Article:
Helping Kids Cope With Tragedy!

Helping kids
Helping kids deal with tragegy

One of the most difficult job that a parent can face is to help a chid deal with a tragedy.

We have all been through situations where when a tragedy strikes,  not only do we have our own grief to deal with, but help our children at the same time. Every week, there is some new tragedy happening that we cannot explain. So what can we do to help our kids deal with the tragedy whether it be a natural disaster, a terrorist attack, a mass shooting, or a lost friend or family member?

Here are some tips for helping kids deal with a tragic situation:

1. Give age appropriate information:

If your kids are toddlers or younger, the best thing to do is to keep them away from such news. If your kids are older, watch the news with them so you can talk about what happened. Also, limit the time that they spend on watching such news or discussion. If a younger child asks for any information, limit it to the facts that are age appropriate. Be truthful and do not predict what happened, but state only the facts. Do not assume that your kids are worried about or have the same concerns that you do. Also, try not to over talk said sensitive situation with your children, but let them be the one to ask questions.

2. Know your child’s temperament:

Every child is different. Some children are more sensitive to the situation than others. Not all children will show their reaction openly and that is where our job as a parent comes in to ask them what they heard about a particular tragedy, and how they feel about it.

3. Giving Assurance:

As Fred Rogers said, “When I was a boy and I would see scary things in the news, my mother would say to me, “Look for the helpers. You will always find people who are helping.” To this day, especially in times of “disaster,” I remember my mother’s words and I am always comforted by realizing that there are still so many helpers – so many caring people in this world.” Reassuring your child is very important. It is easy for a child to feel helpless and out of control in such situations. Encourage them to express themselves. It is important for you to let them know that they are loved and you are there for them to answer any questions and concerns that they might have. Be honest with what you tell them. Do not undermine what happened, and it is okay if you do not have all the answers.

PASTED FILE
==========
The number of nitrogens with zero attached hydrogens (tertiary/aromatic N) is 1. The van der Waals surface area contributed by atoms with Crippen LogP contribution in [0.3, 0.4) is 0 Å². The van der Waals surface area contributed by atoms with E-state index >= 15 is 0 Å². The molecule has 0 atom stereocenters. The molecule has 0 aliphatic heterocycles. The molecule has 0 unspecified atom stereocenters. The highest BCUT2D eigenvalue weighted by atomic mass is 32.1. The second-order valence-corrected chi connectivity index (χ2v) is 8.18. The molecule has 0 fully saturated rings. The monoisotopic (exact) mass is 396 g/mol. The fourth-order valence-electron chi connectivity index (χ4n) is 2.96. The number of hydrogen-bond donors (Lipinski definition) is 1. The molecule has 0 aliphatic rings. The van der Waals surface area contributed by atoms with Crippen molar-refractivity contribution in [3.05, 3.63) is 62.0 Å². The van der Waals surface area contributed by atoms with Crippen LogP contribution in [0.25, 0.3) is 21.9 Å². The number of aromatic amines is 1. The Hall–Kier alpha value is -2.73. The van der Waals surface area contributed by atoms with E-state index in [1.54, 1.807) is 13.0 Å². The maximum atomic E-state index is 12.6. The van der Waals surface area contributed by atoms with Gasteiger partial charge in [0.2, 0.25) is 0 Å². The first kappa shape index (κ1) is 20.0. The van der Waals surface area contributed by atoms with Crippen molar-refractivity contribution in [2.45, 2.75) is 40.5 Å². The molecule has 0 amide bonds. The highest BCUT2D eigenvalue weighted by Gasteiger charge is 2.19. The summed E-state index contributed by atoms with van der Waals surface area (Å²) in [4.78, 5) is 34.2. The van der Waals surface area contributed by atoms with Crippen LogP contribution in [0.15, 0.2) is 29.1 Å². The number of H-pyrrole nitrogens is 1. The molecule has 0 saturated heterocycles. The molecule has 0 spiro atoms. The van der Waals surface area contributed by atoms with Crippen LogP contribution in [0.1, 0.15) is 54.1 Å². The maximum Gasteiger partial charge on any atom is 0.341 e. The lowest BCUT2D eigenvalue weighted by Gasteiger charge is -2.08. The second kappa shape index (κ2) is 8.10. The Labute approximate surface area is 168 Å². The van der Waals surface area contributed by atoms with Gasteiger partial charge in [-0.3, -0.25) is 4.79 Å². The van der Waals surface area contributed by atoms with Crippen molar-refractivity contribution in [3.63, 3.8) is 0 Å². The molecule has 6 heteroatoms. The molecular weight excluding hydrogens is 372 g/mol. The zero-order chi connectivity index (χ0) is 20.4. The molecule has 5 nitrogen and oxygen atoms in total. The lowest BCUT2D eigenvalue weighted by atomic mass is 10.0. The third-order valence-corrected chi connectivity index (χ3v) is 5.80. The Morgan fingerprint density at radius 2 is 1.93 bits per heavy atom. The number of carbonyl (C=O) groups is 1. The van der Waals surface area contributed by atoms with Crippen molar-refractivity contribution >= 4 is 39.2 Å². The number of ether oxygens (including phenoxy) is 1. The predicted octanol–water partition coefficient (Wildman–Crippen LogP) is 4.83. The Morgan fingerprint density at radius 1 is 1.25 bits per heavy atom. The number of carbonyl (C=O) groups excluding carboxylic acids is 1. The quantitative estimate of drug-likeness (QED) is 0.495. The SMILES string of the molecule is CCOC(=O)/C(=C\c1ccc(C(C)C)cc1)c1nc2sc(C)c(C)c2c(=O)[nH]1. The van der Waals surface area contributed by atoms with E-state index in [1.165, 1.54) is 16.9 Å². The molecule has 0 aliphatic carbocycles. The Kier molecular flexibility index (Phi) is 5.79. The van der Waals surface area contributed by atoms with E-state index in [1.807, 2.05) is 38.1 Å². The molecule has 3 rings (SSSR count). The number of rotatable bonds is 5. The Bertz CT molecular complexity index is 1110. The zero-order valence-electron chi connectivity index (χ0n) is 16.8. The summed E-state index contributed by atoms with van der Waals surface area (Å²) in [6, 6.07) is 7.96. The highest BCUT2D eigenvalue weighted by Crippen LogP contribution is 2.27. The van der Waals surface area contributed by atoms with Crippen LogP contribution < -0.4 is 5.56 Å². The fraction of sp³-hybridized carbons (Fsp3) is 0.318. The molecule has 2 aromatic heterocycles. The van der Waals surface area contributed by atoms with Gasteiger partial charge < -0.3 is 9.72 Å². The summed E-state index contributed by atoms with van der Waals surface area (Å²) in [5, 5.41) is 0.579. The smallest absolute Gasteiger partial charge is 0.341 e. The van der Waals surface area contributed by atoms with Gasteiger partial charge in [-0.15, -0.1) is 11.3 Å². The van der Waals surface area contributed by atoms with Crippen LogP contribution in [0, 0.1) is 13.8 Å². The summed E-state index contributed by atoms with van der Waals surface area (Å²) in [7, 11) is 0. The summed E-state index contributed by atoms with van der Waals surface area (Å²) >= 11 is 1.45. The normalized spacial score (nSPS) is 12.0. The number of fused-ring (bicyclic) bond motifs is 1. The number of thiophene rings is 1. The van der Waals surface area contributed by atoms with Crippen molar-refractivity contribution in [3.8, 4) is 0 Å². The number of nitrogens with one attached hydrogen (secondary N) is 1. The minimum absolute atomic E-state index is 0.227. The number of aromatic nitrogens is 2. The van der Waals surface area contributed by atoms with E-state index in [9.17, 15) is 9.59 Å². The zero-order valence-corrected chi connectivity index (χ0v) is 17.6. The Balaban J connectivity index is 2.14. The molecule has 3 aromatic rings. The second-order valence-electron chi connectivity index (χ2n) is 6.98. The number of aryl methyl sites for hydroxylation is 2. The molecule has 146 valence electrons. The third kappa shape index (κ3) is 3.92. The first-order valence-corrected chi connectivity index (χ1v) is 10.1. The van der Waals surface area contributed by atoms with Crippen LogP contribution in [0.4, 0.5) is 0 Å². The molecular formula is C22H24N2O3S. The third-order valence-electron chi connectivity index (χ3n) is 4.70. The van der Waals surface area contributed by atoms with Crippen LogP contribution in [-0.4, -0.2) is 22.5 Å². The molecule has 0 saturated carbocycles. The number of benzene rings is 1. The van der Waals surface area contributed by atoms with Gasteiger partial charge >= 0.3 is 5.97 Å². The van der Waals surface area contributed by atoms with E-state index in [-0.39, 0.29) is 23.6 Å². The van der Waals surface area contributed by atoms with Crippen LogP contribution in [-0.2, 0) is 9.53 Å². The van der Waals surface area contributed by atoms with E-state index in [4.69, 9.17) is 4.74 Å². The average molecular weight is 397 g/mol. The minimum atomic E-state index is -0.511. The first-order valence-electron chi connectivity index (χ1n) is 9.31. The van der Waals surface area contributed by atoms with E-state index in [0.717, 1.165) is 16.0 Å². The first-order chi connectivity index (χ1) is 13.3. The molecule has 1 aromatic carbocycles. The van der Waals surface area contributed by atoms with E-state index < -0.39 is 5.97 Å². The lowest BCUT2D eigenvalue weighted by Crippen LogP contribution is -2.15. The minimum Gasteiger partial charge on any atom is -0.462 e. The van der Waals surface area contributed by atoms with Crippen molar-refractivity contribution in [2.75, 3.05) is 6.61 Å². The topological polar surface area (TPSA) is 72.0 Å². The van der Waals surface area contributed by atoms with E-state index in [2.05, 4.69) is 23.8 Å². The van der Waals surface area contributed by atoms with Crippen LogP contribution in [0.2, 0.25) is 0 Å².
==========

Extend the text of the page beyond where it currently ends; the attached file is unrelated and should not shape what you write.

4. Model healthy emotion:

Let this also be a teaching moment for your child. Always remember, children learn or model behavior from their parents. Children have vivid imagination and a parent’s scary emotion can manifest more on a child’s mind than what it really is. Let them know that it is okay to feel scared and sad, but you are there for them. Your child will feel more secure if he/she knows that you are calm and composed.

5. Get back to the routine :

Try to get back to your normal routine as soon as possible. Children like routines because it gives them the sense of security, comfort, and stability.

6. Clues that indicate your kids need more help:

Some kids will recover from the tragic events in a very short time; but as we know, all kids will have different coping mechanisms of a grieving process, according to his or her level of maturity. We should keep an eye out for different clues that might indicate that a child needs help from a professional. Some of these clues are nightmares, bed wetting, stomach aches, headaches, mood swings, changes in eating habits, and their level of concentration. Though these are considered normal, if they persist for a long period of time or are intense, always consult a health care professional.

7. Focus on the positive:

Encourage the kids to look at the bright side, by letting  them know that even though bad things happen,  there are people who are good and compassionate in this world and relate age appropriate stories of the heroes that helped in a tragic situation. Pray with your kids for the victims and the families as that creates a sense of well-being. Use this tragedy as a learning experience to face any circumstances with a good attitude. As they grow older, it is inevitable that they will face some tragic situation like this. We cannot protect or shield them from every bad situation, but we can give them the ability to process the tragedy in a positive way and make them resilient. Also, be proactive and let your kids know if you are to volunteer or donate to help the people affected by the tragedy, this will make them compassionate . Lastly, hug your kids and remember that that embrace will speak louder than 1000 kind words.

Some sources for helping kids deal with a traumatic situation.

Fred Rogers CompanyHelping kids deal with a traumatic situation

Helping kids deal with stress

 

 

DISCLAIMER: The contents of this website is provided for informational purpose only and is not intended as a substitute for professional or medical advice. Do not use the information on this website to diagnose or treat any medical or health condition. If you suspect that you have a medical problem, contact your professional healthcare provider.
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